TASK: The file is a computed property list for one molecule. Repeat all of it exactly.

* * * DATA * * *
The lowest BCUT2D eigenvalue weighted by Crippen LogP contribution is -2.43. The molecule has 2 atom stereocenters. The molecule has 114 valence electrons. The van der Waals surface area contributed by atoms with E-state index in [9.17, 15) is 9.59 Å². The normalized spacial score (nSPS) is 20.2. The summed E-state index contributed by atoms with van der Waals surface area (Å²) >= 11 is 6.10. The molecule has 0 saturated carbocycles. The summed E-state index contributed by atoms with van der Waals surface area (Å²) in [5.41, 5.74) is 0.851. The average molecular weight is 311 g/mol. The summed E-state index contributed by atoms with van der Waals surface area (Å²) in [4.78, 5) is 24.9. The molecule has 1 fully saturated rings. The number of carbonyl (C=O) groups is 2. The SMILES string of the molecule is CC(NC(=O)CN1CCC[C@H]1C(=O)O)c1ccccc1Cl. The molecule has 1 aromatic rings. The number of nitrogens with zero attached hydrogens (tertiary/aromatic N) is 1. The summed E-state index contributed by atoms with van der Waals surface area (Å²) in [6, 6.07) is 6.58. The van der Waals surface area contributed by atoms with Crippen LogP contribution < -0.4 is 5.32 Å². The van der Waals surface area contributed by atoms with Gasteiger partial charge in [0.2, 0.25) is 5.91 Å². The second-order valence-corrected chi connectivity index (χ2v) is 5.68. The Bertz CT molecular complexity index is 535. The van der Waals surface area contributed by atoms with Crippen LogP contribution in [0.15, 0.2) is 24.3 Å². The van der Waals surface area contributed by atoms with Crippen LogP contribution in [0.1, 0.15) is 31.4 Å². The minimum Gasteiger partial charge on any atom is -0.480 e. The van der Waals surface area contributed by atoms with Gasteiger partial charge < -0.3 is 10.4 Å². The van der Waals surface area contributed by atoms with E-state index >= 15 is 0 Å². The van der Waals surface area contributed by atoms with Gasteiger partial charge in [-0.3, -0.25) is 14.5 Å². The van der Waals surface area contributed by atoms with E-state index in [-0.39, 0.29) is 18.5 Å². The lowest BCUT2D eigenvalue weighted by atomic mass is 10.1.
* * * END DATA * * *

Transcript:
The lowest BCUT2D eigenvalue weighted by Crippen LogP contribution is -2.43. The molecule has 2 atom stereocenters. The molecule has 114 valence electrons. The van der Waals surface area contributed by atoms with E-state index in [9.17, 15) is 9.59 Å². The normalized spacial score (nSPS) is 20.2. The summed E-state index contributed by atoms with van der Waals surface area (Å²) >= 11 is 6.10. The molecule has 0 saturated carbocycles. The summed E-state index contributed by atoms with van der Waals surface area (Å²) in [5.41, 5.74) is 0.851. The average molecular weight is 311 g/mol. The summed E-state index contributed by atoms with van der Waals surface area (Å²) in [4.78, 5) is 24.9. The molecule has 1 fully saturated rings. The number of carbonyl (C=O) groups is 2. The SMILES string of the molecule is CC(NC(=O)CN1CCC[C@H]1C(=O)O)c1ccccc1Cl. The molecule has 1 aromatic rings. The number of nitrogens with zero attached hydrogens (tertiary/aromatic N) is 1. The summed E-state index contributed by atoms with van der Waals surface area (Å²) in [6, 6.07) is 6.58. The van der Waals surface area contributed by atoms with Crippen LogP contribution < -0.4 is 5.32 Å². The van der Waals surface area contributed by atoms with Gasteiger partial charge in [0.2, 0.25) is 5.91 Å². The second-order valence-corrected chi connectivity index (χ2v) is 5.68. The Bertz CT molecular complexity index is 535. The van der Waals surface area contributed by atoms with Crippen LogP contribution in [0.15, 0.2) is 24.3 Å². The van der Waals surface area contributed by atoms with Crippen LogP contribution in [0.1, 0.15) is 31.4 Å². The minimum Gasteiger partial charge on any atom is -0.480 e. The van der Waals surface area contributed by atoms with Gasteiger partial charge < -0.3 is 10.4 Å². The van der Waals surface area contributed by atoms with E-state index >= 15 is 0 Å². The van der Waals surface area contributed by atoms with Gasteiger partial charge in [-0.3, -0.25) is 14.5 Å². The van der Waals surface area contributed by atoms with E-state index in [-0.39, 0.29) is 18.5 Å². The lowest BCUT2D eigenvalue weighted by atomic mass is 10.1.